Leaving Christianity

Sue Bohlin's picture
Share

Last week, writer Anne Rice—author of The Vampire Chronicles—publicly renounced Christianity, but not Christ, on her Facebook page. In 2004 she had come back to her Roman Catholic roots after a foray in atheism, during which time she wrote her vampire books. She later identified these books as reflecting her quest for meaning in a world without God. Embracing Jesus as her Savior, Anne announced that she would henceforth “write only for the Lord.” Her next two books were Christ the Lord: Out of Egypt and Christ the Lord: Road to Cana, chronicling the life of Jesus.

But now she’s had enough of the church:

"For those who care, and I understand if you don’t: Today I quit being a Christian. I’m out. I remain committed to Christ as always but not to being ‘Christian’ or to being part of Christianity. It’s simply impossible for me to ‘belong’ to this quarrelsome, hostile, disputatious, and deservedly infamous group. For ten years, I’ve tried. I’ve failed. I’m an outsider. My conscience will allow nothing else."

A few hours later, she followed up her post with this:

“As I said below, I quit being a Christian. I’m out. In the name of Christ, I refuse to be anti-gay. I refuse to be anti-feminist. I refuse to be anti-artificial birth control. I refuse to be anti-Democrat. I refuse to be anti-secular humanism. I refuse to be anti-science. I refuse to be anti-life. In the name of Christ, I quit Christianity and being Christian. Amen.”

She reaffirmed her faith in Christ with a lack of faith in Christianity an hour or so later with the following post:

"My faith in Christ is central to my life. My conversion from a pessimistic atheist lost in a world I didn't understand, to an optimistic believer in a universe created and sustained by a loving God is crucial to me. But following Christ does not mean following His followers. Christ is infinitely more important than Christianity and always will be, no matter what Christianity is, has been, or might become."

This breaks my heart, for several reasons.

First, she has a valid point about what “Christianity” has been shaped to look like in many churches and in many individuals: that it’s more what we’re against than what we’re for. See the book unChristian: What a New Generations Really Thinks About Christianity. . . And Why it Matters. Shallow discipleship has created an ugly characterization of what the Church, and Christians, are supposed to look like.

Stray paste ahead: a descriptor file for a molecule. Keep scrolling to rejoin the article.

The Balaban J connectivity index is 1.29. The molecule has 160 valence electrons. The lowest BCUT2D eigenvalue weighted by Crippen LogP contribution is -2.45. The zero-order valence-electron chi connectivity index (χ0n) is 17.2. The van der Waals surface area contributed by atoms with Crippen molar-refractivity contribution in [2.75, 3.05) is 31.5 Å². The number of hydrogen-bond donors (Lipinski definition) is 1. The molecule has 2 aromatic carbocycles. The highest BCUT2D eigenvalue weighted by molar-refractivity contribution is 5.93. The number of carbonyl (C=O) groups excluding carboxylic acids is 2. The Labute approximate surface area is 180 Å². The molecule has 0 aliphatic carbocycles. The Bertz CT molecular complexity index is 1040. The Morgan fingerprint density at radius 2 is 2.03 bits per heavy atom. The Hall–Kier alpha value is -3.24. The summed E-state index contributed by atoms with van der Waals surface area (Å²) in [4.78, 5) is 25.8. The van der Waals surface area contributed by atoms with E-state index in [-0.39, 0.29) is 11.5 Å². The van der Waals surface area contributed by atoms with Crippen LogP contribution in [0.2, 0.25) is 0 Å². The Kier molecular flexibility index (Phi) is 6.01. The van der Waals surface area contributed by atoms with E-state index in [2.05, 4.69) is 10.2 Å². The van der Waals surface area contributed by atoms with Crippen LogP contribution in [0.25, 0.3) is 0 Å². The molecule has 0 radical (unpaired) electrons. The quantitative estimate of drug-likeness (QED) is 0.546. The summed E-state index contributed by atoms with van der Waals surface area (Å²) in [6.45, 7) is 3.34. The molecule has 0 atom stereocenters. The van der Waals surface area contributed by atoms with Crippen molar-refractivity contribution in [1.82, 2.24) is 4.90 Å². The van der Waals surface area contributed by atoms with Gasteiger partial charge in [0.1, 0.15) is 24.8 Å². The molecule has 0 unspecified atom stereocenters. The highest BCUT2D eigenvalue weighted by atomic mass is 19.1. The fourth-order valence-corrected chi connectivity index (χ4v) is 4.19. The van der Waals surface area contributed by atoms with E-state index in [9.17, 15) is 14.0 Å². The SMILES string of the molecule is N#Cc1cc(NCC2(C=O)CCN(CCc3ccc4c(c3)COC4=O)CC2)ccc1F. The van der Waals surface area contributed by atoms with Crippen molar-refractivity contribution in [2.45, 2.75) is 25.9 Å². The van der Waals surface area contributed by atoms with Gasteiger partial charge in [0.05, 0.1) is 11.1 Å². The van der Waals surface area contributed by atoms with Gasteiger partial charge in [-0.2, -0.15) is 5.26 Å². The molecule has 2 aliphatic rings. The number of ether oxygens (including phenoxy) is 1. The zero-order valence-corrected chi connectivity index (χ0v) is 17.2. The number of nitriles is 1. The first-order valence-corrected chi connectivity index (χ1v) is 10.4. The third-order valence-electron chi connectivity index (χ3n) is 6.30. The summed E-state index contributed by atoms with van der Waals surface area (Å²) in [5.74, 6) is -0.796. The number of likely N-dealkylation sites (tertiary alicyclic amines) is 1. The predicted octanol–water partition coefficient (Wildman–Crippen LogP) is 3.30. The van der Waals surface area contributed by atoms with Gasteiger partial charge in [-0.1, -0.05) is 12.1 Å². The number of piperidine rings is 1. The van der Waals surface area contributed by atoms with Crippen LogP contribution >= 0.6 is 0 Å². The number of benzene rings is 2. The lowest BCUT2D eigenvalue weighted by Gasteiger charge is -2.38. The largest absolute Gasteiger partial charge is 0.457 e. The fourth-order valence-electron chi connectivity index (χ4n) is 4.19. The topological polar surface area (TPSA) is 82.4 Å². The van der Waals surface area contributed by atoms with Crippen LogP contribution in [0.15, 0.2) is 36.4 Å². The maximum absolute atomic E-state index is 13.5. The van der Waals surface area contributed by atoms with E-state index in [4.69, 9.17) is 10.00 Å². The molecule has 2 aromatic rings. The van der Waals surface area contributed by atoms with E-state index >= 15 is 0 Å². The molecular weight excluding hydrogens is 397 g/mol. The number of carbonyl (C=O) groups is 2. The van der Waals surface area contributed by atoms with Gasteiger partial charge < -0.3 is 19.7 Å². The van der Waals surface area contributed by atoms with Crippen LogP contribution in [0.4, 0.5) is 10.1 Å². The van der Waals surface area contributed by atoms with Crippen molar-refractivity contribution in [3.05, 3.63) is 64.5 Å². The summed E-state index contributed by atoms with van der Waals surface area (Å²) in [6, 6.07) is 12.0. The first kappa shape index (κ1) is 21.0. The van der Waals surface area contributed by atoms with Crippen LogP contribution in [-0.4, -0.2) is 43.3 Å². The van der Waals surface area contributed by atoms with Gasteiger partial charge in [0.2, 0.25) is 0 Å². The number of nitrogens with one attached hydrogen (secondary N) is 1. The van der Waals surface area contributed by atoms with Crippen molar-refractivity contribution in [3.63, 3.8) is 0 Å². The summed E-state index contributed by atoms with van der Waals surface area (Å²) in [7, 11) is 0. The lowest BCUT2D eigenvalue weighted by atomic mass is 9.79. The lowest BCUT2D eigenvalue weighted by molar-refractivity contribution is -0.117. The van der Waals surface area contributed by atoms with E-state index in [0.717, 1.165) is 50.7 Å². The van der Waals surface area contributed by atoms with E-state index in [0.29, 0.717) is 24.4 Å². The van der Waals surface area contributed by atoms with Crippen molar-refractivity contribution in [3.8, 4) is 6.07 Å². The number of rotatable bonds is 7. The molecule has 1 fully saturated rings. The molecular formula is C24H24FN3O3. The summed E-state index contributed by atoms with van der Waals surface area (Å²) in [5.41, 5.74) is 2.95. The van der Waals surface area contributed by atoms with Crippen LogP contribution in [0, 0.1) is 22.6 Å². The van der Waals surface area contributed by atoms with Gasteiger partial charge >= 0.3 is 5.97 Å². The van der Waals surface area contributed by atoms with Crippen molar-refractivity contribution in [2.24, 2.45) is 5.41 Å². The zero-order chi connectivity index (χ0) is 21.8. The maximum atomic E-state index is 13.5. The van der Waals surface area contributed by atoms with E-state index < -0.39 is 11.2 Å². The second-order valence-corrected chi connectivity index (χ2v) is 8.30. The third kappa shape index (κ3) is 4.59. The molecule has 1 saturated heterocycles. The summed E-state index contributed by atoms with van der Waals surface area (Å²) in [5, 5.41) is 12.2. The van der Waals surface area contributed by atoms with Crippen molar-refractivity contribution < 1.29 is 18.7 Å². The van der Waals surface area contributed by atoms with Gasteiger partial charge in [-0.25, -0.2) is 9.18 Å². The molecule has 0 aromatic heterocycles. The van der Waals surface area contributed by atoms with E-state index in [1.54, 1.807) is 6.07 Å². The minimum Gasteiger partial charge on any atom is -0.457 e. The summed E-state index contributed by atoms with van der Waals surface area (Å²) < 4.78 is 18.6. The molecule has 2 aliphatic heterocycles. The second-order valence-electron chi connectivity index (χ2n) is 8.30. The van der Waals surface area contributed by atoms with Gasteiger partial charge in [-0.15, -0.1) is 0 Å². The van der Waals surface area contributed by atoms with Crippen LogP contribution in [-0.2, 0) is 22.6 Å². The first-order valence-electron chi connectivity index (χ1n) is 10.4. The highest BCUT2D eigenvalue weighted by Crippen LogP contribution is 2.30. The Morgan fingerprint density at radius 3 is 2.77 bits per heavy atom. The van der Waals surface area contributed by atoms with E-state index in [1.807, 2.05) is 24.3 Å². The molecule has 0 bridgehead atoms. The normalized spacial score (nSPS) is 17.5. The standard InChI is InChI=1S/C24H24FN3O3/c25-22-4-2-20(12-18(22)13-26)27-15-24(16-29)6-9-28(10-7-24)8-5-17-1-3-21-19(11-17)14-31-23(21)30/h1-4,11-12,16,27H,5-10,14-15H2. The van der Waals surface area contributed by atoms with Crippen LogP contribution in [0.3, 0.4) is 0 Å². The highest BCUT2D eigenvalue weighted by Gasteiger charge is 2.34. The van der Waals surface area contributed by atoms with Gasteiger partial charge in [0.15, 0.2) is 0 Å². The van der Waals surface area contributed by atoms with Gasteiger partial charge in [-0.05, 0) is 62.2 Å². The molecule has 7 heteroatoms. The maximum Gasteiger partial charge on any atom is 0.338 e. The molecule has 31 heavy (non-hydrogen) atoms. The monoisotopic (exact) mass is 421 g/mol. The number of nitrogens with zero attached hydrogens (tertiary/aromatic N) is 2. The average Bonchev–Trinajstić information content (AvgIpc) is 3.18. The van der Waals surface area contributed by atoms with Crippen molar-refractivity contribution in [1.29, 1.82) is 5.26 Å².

Second, she doesn’t understand that while Christ is the Head, the Church is His Body. No one can take themselves out of the Body of Christ without harm, just as a physical body is harmed if one hand chops off the other. Christianity is about Jesus, not the unfortunate misunderstandings of what it means to follow Him. But God calls us to do life in community, not on our own. Maybe Anne needs to find a different faith community than the one she’s been in.

Third, in a battle between her cherished beliefs and values and the Bible’s, hers are winning. Spiritual maturity means we submit ourselves to the authority and power of the Scriptures and of the Holy Spirit, resulting in our transformation. And that includes changing the way we think when our thoughts and desires collide with what God has revealed as truth. No one wins, in the end, when we refuse to be informed and formed by what God says, but Anne Rice cherishes her beliefs more than those of the Jesus she wants to follow. That is tragic.

I’m praying for her eyes to be open on several levels. I invite you to pray for her as well.

 

Add new comment

Filtered HTML

  • Web page addresses and e-mail addresses turn into links automatically.
  • Allowed HTML tags: <a> <em> <strong> <cite> <blockquote> <code> <ul> <ol> <li> <dl> <dt> <dd>
  • Lines and paragraphs break automatically.

Plain text

  • No HTML tags allowed.
  • Web page addresses and e-mail addresses turn into links automatically.
  • Lines and paragraphs break automatically.
By submitting this form, you accept the Mollom privacy policy.
Blog Category: